A truck crash dumped “minor amounts of petroleum fluids” into Pine Creek, in Lycoming County, last week, according to Department of Environmental Protection Deputy Press Secretary Kevin Sunday.
“The spill amount is estimated to have been 3,600 gallons of treated flowback water and was contained,” Sunday said Thursday in an email. “Minor amounts of petroleum fluids from the truck entered the waterways.”
Early reports said booms were placed in Pine Creek, a few miles north of Jersey Shore on Pa. 44, to trap the spilled fracking fluid, but Sunday said the booms were to trap fluids such as oil and fuel from the truck.
“Flowback did not enter the creek,” he said.
At any rate, he said the booms stay in place for several days after the event to capture any remaining pockets of the motor vehicle fluids.
Ironically, the truck that crashed into a rock wall and spilled the fluids, some of which found their way into Pine Creek, was operated by Minuteman Environmental Services, a company which has made its name in environmental cleanup. But the company also hauls water and chemicals used in fracking deep shale in the Marcellus Shale that underlies much of Pennsylvania. The crashed truck had been hauling used and “treated” fracking fluids to new drill sites for reuse.
That issue is important where I live because Pine Run, at the southern edge of a heavy natural gas drilling field, flows into the Susquehanna River, which runs past Harrisburg and the City of York. York Water Company draws water from the river, and sells millions of gallons a day to residents on the eastern side of Adams County, where I live.
What affects York Water Company customers affects millions of water drinkers in two states between Pine Creek and the Chesapeake Bay.
Had the housing bubble not burst in 2008, there would be even more customers. Adams County had more than 8,000 new homes on the drawing boards at the county planning office, and the York Water pipeline was planned for extension that would have supplied three million gallons a day to the new residents.
Previously in this space, I reported a claim by the Washington, D.C.-based environmental watchdog group, Earthworks, that DEP might not be protecting the environment as much as it, and the state’s taxpayers, deserve.
For one thing, even with recent staff increases, DEP has 83 inspectors for some 5,700 fracking wells that need oversight.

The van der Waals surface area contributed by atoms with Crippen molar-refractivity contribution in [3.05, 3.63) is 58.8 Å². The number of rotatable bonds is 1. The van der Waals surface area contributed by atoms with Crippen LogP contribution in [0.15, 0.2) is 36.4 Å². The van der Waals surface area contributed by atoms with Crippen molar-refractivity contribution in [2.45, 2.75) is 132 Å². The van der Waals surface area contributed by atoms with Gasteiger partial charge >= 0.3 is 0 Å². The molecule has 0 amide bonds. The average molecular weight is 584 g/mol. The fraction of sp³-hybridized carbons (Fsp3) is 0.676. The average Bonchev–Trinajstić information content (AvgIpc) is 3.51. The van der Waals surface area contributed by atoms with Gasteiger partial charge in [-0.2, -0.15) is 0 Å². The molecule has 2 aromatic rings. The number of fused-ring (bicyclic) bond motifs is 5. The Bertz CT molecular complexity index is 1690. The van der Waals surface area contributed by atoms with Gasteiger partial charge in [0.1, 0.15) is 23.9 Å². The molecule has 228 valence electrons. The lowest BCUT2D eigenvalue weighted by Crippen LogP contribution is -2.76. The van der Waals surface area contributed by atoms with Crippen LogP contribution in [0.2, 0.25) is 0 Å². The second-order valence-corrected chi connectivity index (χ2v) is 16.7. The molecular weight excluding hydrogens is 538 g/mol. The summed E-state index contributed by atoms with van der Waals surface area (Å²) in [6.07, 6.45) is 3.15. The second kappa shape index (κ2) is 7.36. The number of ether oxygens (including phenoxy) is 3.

“The Earthworks report fails to acknowledge that the number of inspections per well drilled has increased from 5.3 inspections per well drilled in 2009,” Sunday said, “to … more than 10 inspections per well drilled so far in 2012.”
The agency focuses its inspection efforts on new wells, with the rationale that new wells are more likely to have problems. Established wells, assuming they are problem-free, should stay that way. At least, that’s the current wisdom.
Sunday said although the department has only 83 inspectors on staff, it has use of staff in other program, such as radiation, water, waste and air quality, that also provide oversight and enforcement of the industry. And it changed regulations in 2011 to require that well operators inspect their systems quarterly, and report problems to DEP. No problems – annual reports still required.
That latter part is troublesome. History in many industries shows companies in pursuit of profits cannot always be trusted to run to put themselves on report when there is a problem. In my earlier report, I noted examples of Marcellus Shale drilling companies apparently counting on a paucity of inspectors to allows problems to go unreported. Sometimes it works, and sometimes it doesn’t.
To have DEP perform inspections on all the inspections on all the wells, including conventional oil and gas wells as well as “unconventional” – deep shale fracking – wells, would require a staff of thousands.
That would be a financial stretch.
So far, we know the chemicals can affect human and animal mortality, make drinking water flammable, and cause earthquakes when it is pumped into other deep wells as a disposal protocol.
But earlier this year, the legislature missed a great opportunity to establish a set of fees that would offer public confidence in DEP’s ability to keep a closer eye on the industry. Considering the stakes, the lawmakers should seriously consider increasing the tariff on natural gas production, and dedicate the money to increasing oversight on the thousands of wells drilled and expected to be drilled in the next few years.
Pennsylvania has a long history of finding out what should have been done long after the damage was done. We have the advantage of hindsight, revealing the hazards in previous centuries of unfettered resource exploitation. Some potentially catastrophic effects of fracking already are known.
Protecting the Commonwealth’s residents demands keeping an independent, watchful eye on the process.
Photo by Minuteman Environmental Services
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